Bracero Oral History
Biographical Synopsis of Interviewee
Miguel Arroyo Castillo was born on August 15, 1916, in Tarimoro, Guanajuato, México; he has four sisters and two brothers; as a boy, he learned how to work the land; during the early1920s, his father would come to the United States to work, but he died when Miguel was roughly eight years old; shortly thereafter, his family moved to México, Distrito Federal; in 1943, he obtained his first bracero contract, and he continued working with the program until 1947, laboring in the fields and on the railroad tracks.
Summary of Interview
Mr. Arroyo speaks at length about his family, childhood, and adolescence; after his father died, his family moved to México Distrito Federal, with an older sister; while there, he began working as a baker, and he later continued to do so between bracero contract; in 1943, he learned about the bracero program as he was passing by a stadium where contracting was taking place; he decided to enlist in the program, rather than make his debut as a boxer, because he wanted to know what life was like in the United States; after passing physical examinations, he was transported by train to California; he explains that at the time, many people thought they were going to fight in the war; as a bracero, he worked on the railroads in California, and in the fields of Idaho and Wisconsin; oftentimes, government officials would visit the camps to check up on the braceros and ensure that they were treated well; he goes on to chronicle how he traveled to different worksites, the various campsites, daily routines, duties, housing, provisions, treatment, payments, deductions, remittances, and recreational activities; in addition, he states that as a railroad worker in California, he was given a Social Security number and deductions were accordingly taken from his salary; moreover, while working there he became dehydrated and was allowed to go home to recuperate before returning to California; he also recalls that during his free time in Idaho, he and other braceros paid 35¢ to watch Mexican movies.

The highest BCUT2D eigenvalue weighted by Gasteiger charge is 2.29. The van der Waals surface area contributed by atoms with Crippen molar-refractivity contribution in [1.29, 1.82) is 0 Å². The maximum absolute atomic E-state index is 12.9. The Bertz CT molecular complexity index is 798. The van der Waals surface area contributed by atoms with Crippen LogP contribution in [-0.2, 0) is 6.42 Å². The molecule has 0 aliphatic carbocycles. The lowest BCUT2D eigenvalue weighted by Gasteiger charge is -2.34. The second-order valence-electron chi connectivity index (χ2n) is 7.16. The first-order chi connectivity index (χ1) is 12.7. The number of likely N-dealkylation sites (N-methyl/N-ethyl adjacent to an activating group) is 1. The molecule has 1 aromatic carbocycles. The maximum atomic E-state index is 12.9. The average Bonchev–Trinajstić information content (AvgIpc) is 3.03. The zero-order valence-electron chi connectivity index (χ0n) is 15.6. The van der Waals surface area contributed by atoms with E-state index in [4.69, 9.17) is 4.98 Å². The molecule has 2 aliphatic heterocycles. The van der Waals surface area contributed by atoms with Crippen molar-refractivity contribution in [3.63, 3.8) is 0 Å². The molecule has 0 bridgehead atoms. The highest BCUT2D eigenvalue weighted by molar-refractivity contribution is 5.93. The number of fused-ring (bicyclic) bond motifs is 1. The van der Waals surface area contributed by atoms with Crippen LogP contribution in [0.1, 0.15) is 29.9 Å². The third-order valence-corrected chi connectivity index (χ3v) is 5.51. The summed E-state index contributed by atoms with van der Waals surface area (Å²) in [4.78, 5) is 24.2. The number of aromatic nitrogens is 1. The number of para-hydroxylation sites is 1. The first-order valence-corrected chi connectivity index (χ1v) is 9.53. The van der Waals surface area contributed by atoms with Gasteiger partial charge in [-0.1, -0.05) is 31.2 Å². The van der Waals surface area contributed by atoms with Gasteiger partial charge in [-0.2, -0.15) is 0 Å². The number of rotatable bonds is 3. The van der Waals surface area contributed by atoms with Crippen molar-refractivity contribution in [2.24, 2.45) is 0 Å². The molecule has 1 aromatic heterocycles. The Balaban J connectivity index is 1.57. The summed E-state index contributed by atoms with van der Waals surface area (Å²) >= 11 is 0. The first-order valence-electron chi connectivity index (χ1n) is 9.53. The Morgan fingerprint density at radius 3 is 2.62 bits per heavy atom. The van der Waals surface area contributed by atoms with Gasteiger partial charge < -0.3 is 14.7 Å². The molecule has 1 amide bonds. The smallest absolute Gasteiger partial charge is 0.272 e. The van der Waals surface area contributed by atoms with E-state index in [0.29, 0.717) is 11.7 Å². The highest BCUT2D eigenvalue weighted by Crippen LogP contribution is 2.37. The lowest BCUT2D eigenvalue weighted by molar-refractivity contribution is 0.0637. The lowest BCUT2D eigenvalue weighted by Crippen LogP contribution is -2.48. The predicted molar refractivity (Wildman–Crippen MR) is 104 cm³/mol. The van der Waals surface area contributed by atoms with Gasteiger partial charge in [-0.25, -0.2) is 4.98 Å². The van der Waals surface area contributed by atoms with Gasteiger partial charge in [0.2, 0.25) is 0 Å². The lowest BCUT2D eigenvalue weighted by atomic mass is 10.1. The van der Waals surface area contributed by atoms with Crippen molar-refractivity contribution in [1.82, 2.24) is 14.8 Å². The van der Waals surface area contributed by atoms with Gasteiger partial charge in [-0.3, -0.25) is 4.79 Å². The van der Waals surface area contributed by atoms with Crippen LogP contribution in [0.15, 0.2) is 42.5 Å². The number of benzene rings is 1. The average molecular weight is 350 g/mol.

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Interview with Miguel Arroyo Castillo by Violeta Domínguez, 2002, "Interview no. 1026," Institute of Oral History, University of Texas at El Paso.